Holt stole second base on a breaking ball thrown by pitcher Francisco Rodriguez, after seeing the previous pitch put in the dirt.  He then scored on a double hit by Manny Machado.  This run gave the American League another insurance run which helped them to a 6-3 win over the National League.

After being put into the game, Holt stayed in and played three innings in left field.  In his one at-bat, he struck out against the Cincinatti Reds pitcher Aroldis Chapman.

For Holt, this was his first All-Star selection.  As Red Sox fans, we’re all hoping that it is just the first of many.  He may be the most versatile player in the Major League’s, and that showed as he was the first player in history to be selected to the All-Star team who had started at seven positions, every one other than pitcher and catcher.

The Red Sox are starting the second-half of the season in last place in the A.L. East.  Toward the end of the first half, they were starting to turn things around before dropping two of three at Fenway Park to their rival the New York Yankees.  With the American League winning the All-Star Game, this means their World Series representative will have home field advantage.  Let’s hope that Holt’s contributions can help turn the Sox season around and maybe we can see game one of the World Series being played at Fenway.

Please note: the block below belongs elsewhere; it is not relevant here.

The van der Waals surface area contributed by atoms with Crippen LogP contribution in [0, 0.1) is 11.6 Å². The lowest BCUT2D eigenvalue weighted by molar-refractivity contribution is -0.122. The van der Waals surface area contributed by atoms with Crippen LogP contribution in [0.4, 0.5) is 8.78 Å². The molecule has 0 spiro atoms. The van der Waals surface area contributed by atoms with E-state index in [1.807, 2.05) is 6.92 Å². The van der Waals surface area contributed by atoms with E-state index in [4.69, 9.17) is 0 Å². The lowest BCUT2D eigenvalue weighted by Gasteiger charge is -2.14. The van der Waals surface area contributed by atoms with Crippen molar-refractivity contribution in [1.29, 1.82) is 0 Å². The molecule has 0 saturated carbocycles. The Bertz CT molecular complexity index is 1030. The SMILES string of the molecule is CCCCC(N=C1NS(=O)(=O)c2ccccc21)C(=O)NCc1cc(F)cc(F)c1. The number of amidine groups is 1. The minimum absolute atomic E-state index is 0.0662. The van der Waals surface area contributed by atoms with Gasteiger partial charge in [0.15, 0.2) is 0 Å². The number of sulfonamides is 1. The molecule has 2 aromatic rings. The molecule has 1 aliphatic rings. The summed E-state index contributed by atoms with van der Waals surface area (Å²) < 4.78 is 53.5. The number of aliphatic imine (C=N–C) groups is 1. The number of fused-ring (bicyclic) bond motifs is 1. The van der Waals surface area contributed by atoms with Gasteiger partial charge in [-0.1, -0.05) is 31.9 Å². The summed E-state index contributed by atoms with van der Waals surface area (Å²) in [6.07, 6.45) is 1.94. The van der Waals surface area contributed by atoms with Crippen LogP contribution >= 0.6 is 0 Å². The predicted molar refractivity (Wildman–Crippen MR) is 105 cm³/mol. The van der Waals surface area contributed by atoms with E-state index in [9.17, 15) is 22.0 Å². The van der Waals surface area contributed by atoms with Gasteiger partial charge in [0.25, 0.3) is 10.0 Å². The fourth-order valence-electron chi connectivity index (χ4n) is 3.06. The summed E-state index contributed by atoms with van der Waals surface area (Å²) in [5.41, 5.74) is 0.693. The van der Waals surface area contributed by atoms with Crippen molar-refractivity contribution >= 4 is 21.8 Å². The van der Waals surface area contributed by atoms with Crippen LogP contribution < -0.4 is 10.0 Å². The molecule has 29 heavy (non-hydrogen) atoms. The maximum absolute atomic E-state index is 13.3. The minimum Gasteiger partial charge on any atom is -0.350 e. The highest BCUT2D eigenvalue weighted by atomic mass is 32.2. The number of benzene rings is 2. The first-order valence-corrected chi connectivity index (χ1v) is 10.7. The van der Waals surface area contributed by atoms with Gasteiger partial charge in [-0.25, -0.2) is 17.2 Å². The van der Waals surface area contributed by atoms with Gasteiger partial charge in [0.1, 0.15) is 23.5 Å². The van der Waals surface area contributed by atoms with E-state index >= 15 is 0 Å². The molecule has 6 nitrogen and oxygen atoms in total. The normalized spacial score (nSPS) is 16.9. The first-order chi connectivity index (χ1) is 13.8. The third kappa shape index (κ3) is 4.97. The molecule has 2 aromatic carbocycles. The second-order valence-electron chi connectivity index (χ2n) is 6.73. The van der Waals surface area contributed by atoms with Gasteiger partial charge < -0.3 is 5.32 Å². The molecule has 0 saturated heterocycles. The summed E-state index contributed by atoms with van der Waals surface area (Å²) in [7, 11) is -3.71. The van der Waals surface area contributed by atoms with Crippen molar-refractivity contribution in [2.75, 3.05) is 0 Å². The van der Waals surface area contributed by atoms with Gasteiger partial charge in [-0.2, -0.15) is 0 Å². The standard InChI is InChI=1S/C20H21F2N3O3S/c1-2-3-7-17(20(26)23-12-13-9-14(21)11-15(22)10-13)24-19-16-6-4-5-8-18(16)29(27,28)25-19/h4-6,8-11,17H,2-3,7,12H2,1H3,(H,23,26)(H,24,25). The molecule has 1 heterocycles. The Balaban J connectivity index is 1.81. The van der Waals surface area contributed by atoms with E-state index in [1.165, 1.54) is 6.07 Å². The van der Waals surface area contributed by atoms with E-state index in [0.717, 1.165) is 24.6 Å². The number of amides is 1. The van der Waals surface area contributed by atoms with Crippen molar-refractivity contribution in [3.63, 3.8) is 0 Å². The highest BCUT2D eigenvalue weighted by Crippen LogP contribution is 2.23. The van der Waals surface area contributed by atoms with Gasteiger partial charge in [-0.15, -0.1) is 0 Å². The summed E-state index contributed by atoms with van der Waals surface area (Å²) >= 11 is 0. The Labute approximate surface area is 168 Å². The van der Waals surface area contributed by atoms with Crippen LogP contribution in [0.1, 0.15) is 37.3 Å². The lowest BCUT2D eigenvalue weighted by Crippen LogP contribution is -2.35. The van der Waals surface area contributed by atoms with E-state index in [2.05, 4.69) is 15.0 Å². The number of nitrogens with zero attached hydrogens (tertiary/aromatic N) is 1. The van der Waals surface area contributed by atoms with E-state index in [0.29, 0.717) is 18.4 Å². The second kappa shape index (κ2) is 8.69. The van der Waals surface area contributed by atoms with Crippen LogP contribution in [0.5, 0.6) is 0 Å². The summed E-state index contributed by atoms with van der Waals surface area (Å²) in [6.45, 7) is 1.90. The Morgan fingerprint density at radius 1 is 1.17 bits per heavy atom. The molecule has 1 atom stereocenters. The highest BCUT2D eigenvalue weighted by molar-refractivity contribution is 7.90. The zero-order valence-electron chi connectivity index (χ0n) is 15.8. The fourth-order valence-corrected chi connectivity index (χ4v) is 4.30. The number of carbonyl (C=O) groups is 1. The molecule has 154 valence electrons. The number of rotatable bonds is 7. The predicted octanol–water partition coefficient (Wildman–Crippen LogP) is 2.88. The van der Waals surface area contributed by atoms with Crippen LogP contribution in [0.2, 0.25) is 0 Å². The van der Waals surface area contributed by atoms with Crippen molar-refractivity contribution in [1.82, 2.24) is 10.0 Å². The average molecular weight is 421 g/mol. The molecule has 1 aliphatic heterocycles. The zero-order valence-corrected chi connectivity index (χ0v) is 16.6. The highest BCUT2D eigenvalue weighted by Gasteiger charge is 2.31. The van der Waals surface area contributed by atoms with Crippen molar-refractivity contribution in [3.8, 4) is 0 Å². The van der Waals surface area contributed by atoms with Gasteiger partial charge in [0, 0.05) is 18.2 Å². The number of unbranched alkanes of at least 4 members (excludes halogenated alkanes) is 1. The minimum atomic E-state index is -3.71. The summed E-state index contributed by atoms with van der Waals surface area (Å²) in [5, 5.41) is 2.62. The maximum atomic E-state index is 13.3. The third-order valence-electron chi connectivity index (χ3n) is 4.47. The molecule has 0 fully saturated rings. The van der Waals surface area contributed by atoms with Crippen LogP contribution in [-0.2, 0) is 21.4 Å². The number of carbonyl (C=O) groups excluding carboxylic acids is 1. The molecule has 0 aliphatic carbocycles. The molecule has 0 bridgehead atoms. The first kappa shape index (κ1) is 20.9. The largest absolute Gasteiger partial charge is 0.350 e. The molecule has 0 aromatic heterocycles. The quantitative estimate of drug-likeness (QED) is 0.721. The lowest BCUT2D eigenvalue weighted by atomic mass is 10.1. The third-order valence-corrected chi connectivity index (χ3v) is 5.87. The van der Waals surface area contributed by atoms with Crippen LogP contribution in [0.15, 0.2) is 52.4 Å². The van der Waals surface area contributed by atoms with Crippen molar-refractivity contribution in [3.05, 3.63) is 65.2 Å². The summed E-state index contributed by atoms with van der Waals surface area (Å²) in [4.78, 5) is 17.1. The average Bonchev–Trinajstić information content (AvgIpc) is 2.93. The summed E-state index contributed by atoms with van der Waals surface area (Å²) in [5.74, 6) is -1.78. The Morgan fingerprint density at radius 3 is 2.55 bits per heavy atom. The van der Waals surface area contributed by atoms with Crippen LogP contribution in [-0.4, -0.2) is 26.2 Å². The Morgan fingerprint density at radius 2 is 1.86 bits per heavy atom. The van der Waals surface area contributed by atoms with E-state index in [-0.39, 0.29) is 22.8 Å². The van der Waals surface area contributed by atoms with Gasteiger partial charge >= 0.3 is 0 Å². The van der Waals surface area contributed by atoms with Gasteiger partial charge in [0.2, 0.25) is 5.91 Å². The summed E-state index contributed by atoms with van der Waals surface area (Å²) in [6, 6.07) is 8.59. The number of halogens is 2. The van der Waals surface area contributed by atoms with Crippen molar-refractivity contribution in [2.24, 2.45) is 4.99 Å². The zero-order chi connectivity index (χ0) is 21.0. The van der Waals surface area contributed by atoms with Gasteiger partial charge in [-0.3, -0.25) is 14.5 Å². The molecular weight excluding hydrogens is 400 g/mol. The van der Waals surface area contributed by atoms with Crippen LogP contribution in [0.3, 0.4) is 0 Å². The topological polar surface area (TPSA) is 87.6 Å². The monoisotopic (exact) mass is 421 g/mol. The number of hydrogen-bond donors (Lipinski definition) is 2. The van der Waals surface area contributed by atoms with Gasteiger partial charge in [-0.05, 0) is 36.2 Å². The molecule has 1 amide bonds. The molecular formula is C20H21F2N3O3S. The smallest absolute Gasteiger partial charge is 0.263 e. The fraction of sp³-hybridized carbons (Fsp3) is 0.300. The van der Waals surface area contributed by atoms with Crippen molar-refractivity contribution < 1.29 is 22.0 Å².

Mookie Betts Part of Future Success for Boston Red Sox

Mookie BettsWhether it is via a trade or playing in the outfield, Mookie Betts is poised to be part of the success of the Boston Red Sox over the offseason and moving forward.

The 21-year-old has held his own this season with a .285 average to go along with 14 extra-base hits, including eight doubles an five home runs, in 165 at-bats. He has also stolen six bases in nine attempts. Sure, he has had some stretches in which he has trouble with patience at the plate, but he has kept composure in a lost season for the Red Sox.

In the field, he has shown that changing positions has not affected him as he has made some great reads in center while also playing eight somewhat successful games at second. He has just two errors combined in 45 games (44 started) this season. While he does not have a long-term spot at second, the Red Sox have a chance this offseason to make sure he does have a spot either on this team or as a part of a big picture deal in a trade for a front-line starter or a power bat.

Betts has shown versatility, which benefits the Red Sox and other teams. If injuries occur, then he could slip right in for any outfield spot while also sliding into second in a pinch.

Not only that, but he has a quality combination of speed and power that has been the norm for recent players success. Players like Andrew McCuthchen, Mike Trout, Yasiel Puig and even Carlos Gomez all have shown to have power and speed in their repertoires. However, Betts might not be as powerful or fast as any of these players. He might not pan out and could be a one-and-done player, but taking a chance on him might be the best option for the Red Sox mobing forward.

If the Red Sox decide to sell high on the prospect, then they need to get something that improves this team now. It could be Giancarlo Stanton or even a Chris Sale, but, whatever the Red Sox decide to deal for this offseason, Betts is a candidate to be in the deals.

Betts has shown that he can play at a high level and that can benefit the Red Sox in multiple ways. But I say trade him before he fizzles out.